Prevent cervical cancer this September


In September we mark Cervical Cancer Awareness Month to raise awareness and encourage women to screen for cervical cancer (with an HPV test or a Pap smear). The goal of screening for cervical cancer is to find changes in the cervix cells and detect cervical cancers early, before they cause symptoms.

Cervical cancer is the leading cause of cancer-related deaths, and the second most common diagnosed cancer (excluding basal cell carcinoma) among South African women. According to the Cancer Association of South Africa (CANSA), 1 in every 42 women has a lifetime risk of being diagnosed with cervical cancer. This should not happen where vaccination against human papillomavirus (HPV) and cancer screenings are implemented correctly.

What is cervical cancer?

A woman's cervix (the mouth of the womb) is the lower, narrow end of her uterus (the hollow, pear-shaped organ where a foetus can grow). The cervix leads from the uterus to the vagina (birth canal) below.

Cervical cancer is a disease in which the cells of the cervix become abnormal and start to form tumours, mostly due to an infection with human papillomavirus (HPV). The symptoms vary from woman to woman. Some women will have no symptoms, while others may have severe symptoms.

Please listen to our Understanding Cancer podcasts and specifically the episode about understanding cancers that affect women. It has a lot of information that is easy to understand about cervical cancer, breast cancer and more:

Signs and symptoms of cervical cancer

The Cancer Association of South Africa (CANSA) lists the following symptoms to look out for:

  • Abnormal vaginal bleeding between menstrual cycles
  • Continuous vaginal discharge
  • Menstrual periods becoming heavier and lasting longer
  • Vaginal bleeding or pain during sexual intercourse
  • Increased urinary frequency
  • Vaginal bleeding after menopause

How to prevent cervical cancer

1. Stop smoking
Stop, or preferably never start, smoking.

2. Prevent or manage sexually transmitted diseases
Human papillomavirus (HPV) is the most common sexually transmitted infection (STI) and it is responsible for most cervical cancers.

3. Get vaccinated against HPV
HPV vaccines are vaccines that prevent infection by certain types of human papillomavirus. Available HPV vaccines protect against either two, four or nine types of HPV. All HPV vaccines protect against at least HPV types 16 and 18, which cause most cervical cancers.

4. Get screened for and treat pre-cancerous lesions
A Pap smear is a quick examination to check the cervix for pre-cancerous or cancerous cells. A trained nurse or doctor takes a small brush or spatula to remove cells from the cervix and sends it off for testing to determine whether pre-cancerous or cancerous cells are present.

An HPV test uses a sample of cells to determine whether the cervix cells are infected with a high-risk strain of the human papillomavirus (HPV). A trained nurse or doctor takes a small brush or spatula to remove cells from the cervix and sends it off for testing to determine whether a high-risk strain of HPV is present.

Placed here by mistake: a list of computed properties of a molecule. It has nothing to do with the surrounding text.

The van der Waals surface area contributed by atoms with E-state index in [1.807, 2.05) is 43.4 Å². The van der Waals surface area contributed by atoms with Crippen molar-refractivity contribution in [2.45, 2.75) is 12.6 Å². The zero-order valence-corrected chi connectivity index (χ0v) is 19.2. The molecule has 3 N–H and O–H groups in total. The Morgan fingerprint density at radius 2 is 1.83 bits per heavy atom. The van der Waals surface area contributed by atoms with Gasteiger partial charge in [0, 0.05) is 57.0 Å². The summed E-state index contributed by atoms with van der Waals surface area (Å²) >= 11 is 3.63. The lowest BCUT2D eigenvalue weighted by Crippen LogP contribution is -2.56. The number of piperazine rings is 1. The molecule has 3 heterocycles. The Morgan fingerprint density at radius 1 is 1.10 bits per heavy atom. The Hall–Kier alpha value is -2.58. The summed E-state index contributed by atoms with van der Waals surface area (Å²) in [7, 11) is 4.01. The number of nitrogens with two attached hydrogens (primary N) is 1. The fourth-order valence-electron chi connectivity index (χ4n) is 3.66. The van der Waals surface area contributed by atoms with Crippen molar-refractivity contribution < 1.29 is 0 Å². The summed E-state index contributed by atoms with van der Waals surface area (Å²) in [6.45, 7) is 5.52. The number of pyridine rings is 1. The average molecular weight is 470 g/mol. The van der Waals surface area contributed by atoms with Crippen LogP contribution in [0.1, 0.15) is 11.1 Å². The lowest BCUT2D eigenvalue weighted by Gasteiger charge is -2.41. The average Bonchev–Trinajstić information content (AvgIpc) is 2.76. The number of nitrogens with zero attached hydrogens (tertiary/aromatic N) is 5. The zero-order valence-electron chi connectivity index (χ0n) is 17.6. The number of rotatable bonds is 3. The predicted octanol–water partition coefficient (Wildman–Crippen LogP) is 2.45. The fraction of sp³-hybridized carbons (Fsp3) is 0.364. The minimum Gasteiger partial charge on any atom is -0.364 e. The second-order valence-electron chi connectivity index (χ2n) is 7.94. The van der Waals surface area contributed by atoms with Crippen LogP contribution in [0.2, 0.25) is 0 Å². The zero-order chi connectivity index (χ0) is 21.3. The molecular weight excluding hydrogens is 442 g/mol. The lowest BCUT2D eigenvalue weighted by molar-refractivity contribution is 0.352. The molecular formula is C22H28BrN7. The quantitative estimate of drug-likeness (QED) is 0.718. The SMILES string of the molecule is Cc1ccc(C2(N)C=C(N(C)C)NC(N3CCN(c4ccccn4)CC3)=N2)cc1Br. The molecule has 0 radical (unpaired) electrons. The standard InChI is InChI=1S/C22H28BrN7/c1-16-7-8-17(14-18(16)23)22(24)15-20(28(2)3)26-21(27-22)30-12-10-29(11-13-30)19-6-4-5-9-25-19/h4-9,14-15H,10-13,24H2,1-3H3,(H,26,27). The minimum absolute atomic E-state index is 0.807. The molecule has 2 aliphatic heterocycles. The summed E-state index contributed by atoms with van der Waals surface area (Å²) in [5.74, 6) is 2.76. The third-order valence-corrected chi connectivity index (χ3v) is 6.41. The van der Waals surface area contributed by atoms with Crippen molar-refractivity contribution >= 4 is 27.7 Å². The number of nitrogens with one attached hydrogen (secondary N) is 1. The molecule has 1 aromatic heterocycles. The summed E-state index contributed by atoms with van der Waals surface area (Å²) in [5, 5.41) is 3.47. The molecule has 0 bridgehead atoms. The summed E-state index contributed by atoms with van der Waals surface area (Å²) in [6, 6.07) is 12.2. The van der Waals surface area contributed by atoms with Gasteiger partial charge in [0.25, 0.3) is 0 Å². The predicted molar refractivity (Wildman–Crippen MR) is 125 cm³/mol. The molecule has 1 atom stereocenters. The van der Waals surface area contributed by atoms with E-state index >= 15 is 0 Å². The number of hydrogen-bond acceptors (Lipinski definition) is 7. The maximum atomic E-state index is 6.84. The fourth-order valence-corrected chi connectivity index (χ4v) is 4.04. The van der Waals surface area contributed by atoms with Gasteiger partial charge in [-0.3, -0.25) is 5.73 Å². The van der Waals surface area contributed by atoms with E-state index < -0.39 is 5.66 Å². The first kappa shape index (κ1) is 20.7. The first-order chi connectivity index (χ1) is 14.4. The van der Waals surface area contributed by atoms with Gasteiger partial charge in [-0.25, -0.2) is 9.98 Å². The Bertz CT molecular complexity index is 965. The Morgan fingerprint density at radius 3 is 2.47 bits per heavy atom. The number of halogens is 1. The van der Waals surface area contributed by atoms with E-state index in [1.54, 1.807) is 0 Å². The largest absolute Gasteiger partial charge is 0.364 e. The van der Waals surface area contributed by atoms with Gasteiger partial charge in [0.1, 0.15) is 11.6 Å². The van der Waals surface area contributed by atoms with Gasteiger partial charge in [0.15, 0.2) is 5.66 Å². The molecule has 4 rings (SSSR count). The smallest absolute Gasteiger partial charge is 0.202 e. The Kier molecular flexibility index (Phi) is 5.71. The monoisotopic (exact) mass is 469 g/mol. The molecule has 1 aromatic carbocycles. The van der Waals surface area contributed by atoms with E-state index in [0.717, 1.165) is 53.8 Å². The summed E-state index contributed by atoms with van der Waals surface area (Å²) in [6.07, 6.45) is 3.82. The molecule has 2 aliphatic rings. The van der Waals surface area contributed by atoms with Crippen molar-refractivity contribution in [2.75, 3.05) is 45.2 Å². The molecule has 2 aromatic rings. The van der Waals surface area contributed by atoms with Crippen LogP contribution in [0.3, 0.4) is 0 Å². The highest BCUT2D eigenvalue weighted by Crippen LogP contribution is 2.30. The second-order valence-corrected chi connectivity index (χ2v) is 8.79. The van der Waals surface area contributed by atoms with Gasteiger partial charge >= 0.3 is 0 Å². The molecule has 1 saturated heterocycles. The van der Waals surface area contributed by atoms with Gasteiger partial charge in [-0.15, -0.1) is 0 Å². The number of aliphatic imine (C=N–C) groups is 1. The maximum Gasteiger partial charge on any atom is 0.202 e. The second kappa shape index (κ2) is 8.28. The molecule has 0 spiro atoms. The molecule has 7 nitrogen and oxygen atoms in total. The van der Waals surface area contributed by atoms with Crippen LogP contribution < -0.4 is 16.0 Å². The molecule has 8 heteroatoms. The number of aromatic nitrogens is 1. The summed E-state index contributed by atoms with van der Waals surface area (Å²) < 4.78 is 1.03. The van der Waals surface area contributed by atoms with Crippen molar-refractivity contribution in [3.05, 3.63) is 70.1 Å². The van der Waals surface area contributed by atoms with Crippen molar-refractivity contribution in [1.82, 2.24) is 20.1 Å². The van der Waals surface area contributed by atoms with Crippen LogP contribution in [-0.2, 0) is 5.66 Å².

Screening tests offer the best chance to detect cervical cancer at an early stage when successful treatment is likely. Screening can also actually prevent most cervical cancers by finding abnormal cells (pre-cancers) so that they can be treated before they have a chance to turn into a cervical cancer.

Read more about screenings for women and how Discovery Health Medical Scheme covers essential screening tests.

You can also learn more about how Discovery Health Medical Scheme members are covered for pap smears and HPV tests for cervical screening here.

Treatment for cervical cancer

When diagnosed, cervical cancer is one of the most successfully treatable forms of cancer. This is as long as it is detected early and managed effectively. Cancers diagnosed in late stages can also be controlled with appropriate treatment and palliative care.

Learn more about the Oncology Benefit and supportive cancer treatment available for Discovery Health Medical Scheme members here.

The Discovery Health Medical Scheme is an independent non-profit entity governed by the Medical Schemes Act, and regulated by the Council for Medical Schemes. It is administered by a separate company, Discovery Health (Pty) Ltd, an authorised financial services provider.

Related articles

Screening tests every woman needs

August is Women's Month and this year's theme is women's rights. One of these rights is to have control of your own health and body. We look at some of the screening tests women need and why.

A woman's guide to cancer screening and prevention tests

Prevention is better than cure. This is what cancer screening tests are about. Used to identify and eliminate common cancers or precancerous conditions early on, so that more advanced cancers can be prevented, these tests can literally save your life.

Cancer and women's health: make sure your lifestyle and finances are protected

From female cancers - like breast, ovarian and cervical - to general cancers, these illnesses are amongst the most serious health issues women face. Why is it critical to make sure your lifestyle and finances are protected in the face of a life-changing illness?

Log in

Please click here to login into Discovery Digital Id

Please click here to login into Discovery Digital Id